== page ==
Harper's Bazaar, 9 January 2015
By George Smart
The One True Tenor: Jonas Kaufmann
Bazaar catches up with the superstar singer Jonas Kaufmann before he joins the Royal Opera House for a new production
Jonas Kaufmann has a voice of winning grandeur; a tenor with a dark timbre that makes him the essential dramatic lead for the handful of houses in the world that can match his artistic
standards. Now able to do practically anything he wants, Kaufmann has – unusually for an opera star – also built a reputation as a leading performer of the German art song (lieder). After the expected but extremely welcome recital discs of the standard opera repertoire, that nowadays serve as the only studio outlet available to modern opera singers given the near-
death experience of the classical recording industry, Kaufmann is offering lighter fare with a disc of hits from Twenties and Thirties German operetta. The star singer returns to Covent Garden this January for David McVicar’s new production of Giordano’s Andrea Chénier. We caught up with him in rehearsal before Christmas.

Tell us about the new production of Andrea Chénier

It’s a period piece with a specific historic background, so it couldn’t really be set anywhere but during the French Revolution. Although in that setting you’ve got plenty of opportunity to tell the story and bring the characters to life. And I am sure that David McVicar will use the emotional impact of the music to get the best out of this piece. I love working with him as he always makes things more interesting.

Do you have any choice on the productions you sing in?

Yes, someone in my position does have an influence over new productions. You can ask for people you’d like to work with, you can make suggestions. Of course, the artistic director will have the final say on the cast, and quite often you have to live with changes and compromises – not least due to the fact that new productions are planned five or six years in advance. This is one of the things in the opera business that really bothers me: who can predict today the ideal cast for a Tannhäuser or Hoffmann in 2020? Even if you could, nobody can make sure that it will really work. You always have to take risks; you can’t plan everything to the very last detail. An opera production isn’t a painting that you can just throw away if you’re not happy with it.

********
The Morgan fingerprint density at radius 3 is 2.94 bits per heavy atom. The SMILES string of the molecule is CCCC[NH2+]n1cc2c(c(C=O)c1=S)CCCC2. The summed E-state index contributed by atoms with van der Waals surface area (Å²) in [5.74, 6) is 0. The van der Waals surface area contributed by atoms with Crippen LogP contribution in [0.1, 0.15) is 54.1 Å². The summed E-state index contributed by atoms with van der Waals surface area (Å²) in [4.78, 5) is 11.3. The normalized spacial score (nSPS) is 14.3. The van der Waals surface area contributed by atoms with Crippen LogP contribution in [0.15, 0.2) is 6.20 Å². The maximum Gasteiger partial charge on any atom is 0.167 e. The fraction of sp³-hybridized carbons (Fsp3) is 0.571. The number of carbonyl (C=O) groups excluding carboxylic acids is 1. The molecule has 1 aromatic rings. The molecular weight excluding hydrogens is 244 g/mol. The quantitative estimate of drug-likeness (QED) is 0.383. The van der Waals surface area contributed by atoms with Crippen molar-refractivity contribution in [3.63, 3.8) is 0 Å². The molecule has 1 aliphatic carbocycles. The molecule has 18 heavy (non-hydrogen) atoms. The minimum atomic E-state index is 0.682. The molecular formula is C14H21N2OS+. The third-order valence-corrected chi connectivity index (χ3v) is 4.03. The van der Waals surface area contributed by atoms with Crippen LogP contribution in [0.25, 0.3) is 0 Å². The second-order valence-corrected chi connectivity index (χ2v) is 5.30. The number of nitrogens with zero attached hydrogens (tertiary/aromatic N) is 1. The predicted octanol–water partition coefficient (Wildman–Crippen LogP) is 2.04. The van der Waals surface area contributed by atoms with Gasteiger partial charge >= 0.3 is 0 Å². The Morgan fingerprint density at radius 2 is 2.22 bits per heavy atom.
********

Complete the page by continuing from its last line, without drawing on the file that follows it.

Why do you enjoy singing German art song?

Not only German art song, I enjoy singing lieder in general. For me, it’s the ‘royal class’ of singing. Vocally, it needs many more skills than opera. In a lied recital, it’s just you and your partner at the piano. You can’t hide behind a mask, a costume, a colleague or a big orchestral sound – you are totally exposed. For those singers who are ‘stage animals’, this might be a problem. They feel naked, vulnerable and unprotected. There are no excuses at all: no conductor or stage director who have influenced them, for better or worse. For me, it’s a big challenge. You have to keep the whole thing together and maintain high standards from beginning to end. And it is very satisfying when you are successful.

How do you kill time when not singing?

I love reading, watching movies, going to museums, attending performances, cooking and going shopping. And if someone I’m working with in the future has something on, I’ll try to catch it.

What does 2015 hold for you?

2015 is a year of new repertoire for me. I have a new lieder programme. Chenier is a new role. I’m doing a concert performance of Aida with Tony Pappano [Music Director of the Royal Opera], singing my first Radamés. And I’m singing both tenor roles in Cavalleria Rusticana and I Pagliacci at the Salzburg Easter Festival.

Tell us about the new disc.

It’s a collection of songs from the late Twenties and the early Thirties, titled Du bist die Welt für mich, after the famous tenor tune composed by Richard Tauber. The album offers many evergreens from the ‘silver epoch’ of operetta as well as some great hits from the beginning of the sound film era. It’s gorgeous, happy music; very popular among the older generation,
but unfortunately almost unknown to a younger audience. But I’m sure it will make a comeback. There’s a growing interest in the music – its historical background and in the genre as well.

Do you listen to opera?

As the years go by I find myself getting more passionate about opera and singers. Therefore, I can’t listen to it as background music; I need something else to relax to. The kids introduce me to the latest pop music and I have always loved jazz, so that’s what I tend to listen to.

You have had some time to relax over the Christmas period. What’s the best thing about your break?

Being with my family – and having a drink! The thing about singing is that you always have that red light flashing a few days before a performance. You can’t do anything much before:
you have to take such care over the voice and sometimes it’s nice to have that extra glass of wine when you don’t have to perform.

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